A grand jury’s decision not to indict the Ferguson, Mo., police officer who shot and killed 18-year-old Michael Brown may be explainable within the confines of Missouri law that gives law enforcement officers wide latitude to use deadly force if they feel their lives or others’ are at risk.
But Monday’s announcement that officer Darren Wilson will face no criminal charges does not make the Aug. 9 death of the black teenager any more acceptable.
Evidence shows that Brown and Wilson had some kind of struggle that involved Brown reaching into Wilson’s vehicle. But Brown was unarmed, and he was 150 feet away from Wilson’s vehicle when the officer fired the shots that killed the teenager. There had to have been a better possible outcome than Brown’s body, shot multiple times, sprawled on Canfield Drive for four hours while crowds gathered and anger mounted.
That anger has not subsided, and we don’t argue that it should. Brown’s death quickly came to symbolize the shared conviction among black Americans that they have reason to fear when a police cruiser rolls by, and that their lives in the eyes of the law and much of society are of lesser value than the lives of white Americans.
Those are legitimate beliefs honed by a long history of racial profiling, overly aggressive policing in black communities and the funerals of too many sons, brothers and fathers killed mostly because of the color of their skin. The decision by police in St. Louis County to counter demonstrations following Brown’s death with rubber bullets, tanks and tear gas only served to lend certainty to those perceptions.
It is time to hold these wounds to the light and work toward a fairer and more inclusive nation.
“We need to recognize that this is not just an issue for Ferguson. This is an issue for America,” President Barack Obama said following the announcement.
In a statement that came across as unnecessarily defiant and accusatory toward Brown’s supporters, St. Louis County Prosecutor Bob McCulloch summarized the evidence the grand jury used to make its decision. He talked about conflicting witness testimony, but said most witnesses said Brown was moving toward Wilson when the officer fired the fatal shots.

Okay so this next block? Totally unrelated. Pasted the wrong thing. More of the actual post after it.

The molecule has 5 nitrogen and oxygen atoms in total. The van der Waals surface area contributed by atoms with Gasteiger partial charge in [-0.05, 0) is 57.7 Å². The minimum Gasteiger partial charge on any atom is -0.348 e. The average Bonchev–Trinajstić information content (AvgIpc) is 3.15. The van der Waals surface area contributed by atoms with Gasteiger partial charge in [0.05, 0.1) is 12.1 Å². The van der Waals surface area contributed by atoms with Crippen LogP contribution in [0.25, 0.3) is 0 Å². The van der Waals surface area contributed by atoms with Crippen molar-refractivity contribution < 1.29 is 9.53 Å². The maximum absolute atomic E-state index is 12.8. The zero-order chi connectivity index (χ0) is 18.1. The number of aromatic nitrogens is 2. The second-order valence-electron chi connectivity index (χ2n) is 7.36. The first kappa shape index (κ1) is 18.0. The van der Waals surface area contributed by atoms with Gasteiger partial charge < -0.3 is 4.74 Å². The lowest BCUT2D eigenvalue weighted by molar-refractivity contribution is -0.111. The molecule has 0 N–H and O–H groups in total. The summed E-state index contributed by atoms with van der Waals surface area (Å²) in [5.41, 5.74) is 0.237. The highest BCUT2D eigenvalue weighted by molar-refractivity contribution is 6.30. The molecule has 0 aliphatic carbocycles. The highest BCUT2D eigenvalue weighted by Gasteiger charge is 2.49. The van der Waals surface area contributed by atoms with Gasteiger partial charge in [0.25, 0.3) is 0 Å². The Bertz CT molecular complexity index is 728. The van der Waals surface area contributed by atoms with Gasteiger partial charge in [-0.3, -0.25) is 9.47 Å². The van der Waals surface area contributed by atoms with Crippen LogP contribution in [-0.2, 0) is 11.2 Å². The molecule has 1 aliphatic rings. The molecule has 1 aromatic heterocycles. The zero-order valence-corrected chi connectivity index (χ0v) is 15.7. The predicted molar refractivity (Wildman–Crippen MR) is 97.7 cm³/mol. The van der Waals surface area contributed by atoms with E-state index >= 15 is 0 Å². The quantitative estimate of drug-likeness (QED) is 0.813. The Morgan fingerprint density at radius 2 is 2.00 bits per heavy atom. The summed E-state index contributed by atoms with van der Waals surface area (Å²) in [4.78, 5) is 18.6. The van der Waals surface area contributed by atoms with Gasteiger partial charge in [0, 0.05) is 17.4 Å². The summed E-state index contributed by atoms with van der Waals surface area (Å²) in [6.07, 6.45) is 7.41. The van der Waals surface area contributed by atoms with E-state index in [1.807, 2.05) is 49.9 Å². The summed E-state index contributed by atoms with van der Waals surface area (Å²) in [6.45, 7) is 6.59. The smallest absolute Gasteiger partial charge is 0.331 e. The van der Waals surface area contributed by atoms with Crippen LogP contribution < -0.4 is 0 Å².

“The duty of the grand jury is to separate fact and fiction,” McCulloch said. “No probable cause exists to file any charges against Darren Wilson.”
A different grand jury, guided by a different prosecutor, may have regarded the case differently. But the task now is to make Brown’s death count for something good.
Whatever went on in the confrontation with Wilson, he deserves for his legacy to must be something better than unfocused rage, misdirected violence and, God forbid, more deaths.
It was dismaying to see protests quickly turn violent in and around Ferguson after McCulloch announced the grand jury’s decision. Demonstrators were throwing objects and police were responding with tear gas even as Obama was on television calling for calm.
Protesters in Ferguson and elsewhere must find a way to challenge authority and demand equal status in the eyes of the police and the law without tearing apart their own cause or a community that is already at a breaking point. Law enforcement must give them the space to do that.
And then, we go forward. Work is underway in the St. Louis area to learn from the tragedy of Ferguson and build a stronger region. Let’s hope it succeeds. The next few days will be crucial.
But Kansas City and every corner of America have work to do on race relations. It begins with honest dialogue and an examination of unfair systems and attitudes that breed hardship, dispair and resentment.
Because resentment, as the world has seen in Ferguson, can spark into rage in an instant.